Can the Retailing Industry Take a Lesson on Social Media from DSW Shoes?

Discussion
Aug 28, 2012

I’m a poor shoe customer for a host of reasons, such as the fact that I often work at my desk in flip-flops and generally wear shoes until they fall apart. So, I’m not a DSW customer, and that is probably a good thing for them. However, watching a presentation by DSW’s SVP of marketing, Kelly Cook, recently at the eTail Conference, I couldn’t help but be impressed by the fun and energy she and DSW bring to the category, and wondered if all of retailing might take a lesson from them.

DSW is a price-driven retailer, with 338 stores in the U.S. and selling 31 million pairs of shoes last year. They call themselves "America’s Favorite Place for Shoes (and to work)," and have 21 million loyalty program members. According to a presentation done for a Jeffries Consumer Conference, DSW carries 400 brands and 2000 styles, priced sharply. Their DSW Rewards program has grown six-fold in the past 10 years. Net sales doubled from 2004 to 2011.

What makes DSW so successful? There are lots of factors, of course, but social media clearly is one. Ms. Cook says their company is all about "shoe love" — they want to get consumers asking, "Where did you get those shoes?" And in order to work at DSW one has to have a true love of shoes, in addition to the proper expertise.

Social media activities include:

  • Free Shoes Fridays on Twitter. DSW asks a trivia question and the first ten respondents to answer correctly get a pair of shoes. (I saw firsthand the enthusiasm for free shoes when Ms. Cook gave out pairs to audience members at eTail in the same fashion.) They have nearly 36,000 Twitter followers.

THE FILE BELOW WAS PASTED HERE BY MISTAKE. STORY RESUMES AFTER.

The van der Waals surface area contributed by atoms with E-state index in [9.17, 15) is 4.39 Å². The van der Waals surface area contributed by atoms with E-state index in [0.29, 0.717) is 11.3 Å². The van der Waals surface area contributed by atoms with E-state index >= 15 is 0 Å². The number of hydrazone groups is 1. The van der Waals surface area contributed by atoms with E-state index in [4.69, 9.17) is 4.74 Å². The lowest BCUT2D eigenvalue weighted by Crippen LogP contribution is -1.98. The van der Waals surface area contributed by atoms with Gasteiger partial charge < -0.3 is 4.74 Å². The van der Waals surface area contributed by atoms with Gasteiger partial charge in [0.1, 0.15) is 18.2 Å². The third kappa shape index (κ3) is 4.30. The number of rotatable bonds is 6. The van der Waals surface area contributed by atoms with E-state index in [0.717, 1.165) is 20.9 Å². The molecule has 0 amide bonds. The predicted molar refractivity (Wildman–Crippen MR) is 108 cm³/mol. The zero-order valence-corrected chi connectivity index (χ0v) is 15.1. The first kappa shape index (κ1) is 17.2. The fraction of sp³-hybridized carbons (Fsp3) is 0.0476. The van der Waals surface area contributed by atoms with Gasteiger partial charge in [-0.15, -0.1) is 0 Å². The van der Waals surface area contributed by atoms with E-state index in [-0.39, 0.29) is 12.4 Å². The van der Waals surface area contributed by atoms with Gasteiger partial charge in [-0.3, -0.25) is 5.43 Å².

• DSW is active on Facebook, with plenty of two-way dialogue. Each Friday they post pictures of employees with their shoes (just their feet) and customers then post their own pictures and engage in a conversation. DSW has such a following on FB that users defend DSW if other users post negative things about them on their page. DSW has over 692,000 "likes" at the moment.
  • YouTube – DSW has a channel where they post extended versions of commercials, highlights of special events, etc. Customers also post "haul" shopping videos on YouTube to show how great their new shoes look and/or brag about what a deal they got. These seem to be especially popular with teenage girls.
  • Ratings and reviews are part of their website, and DSW intends to expand those.
  • The DSW mobile site is fully functional, easy to use, and includes ratings and reviews, which, at least on the items I selected, were more active than those on the regular site.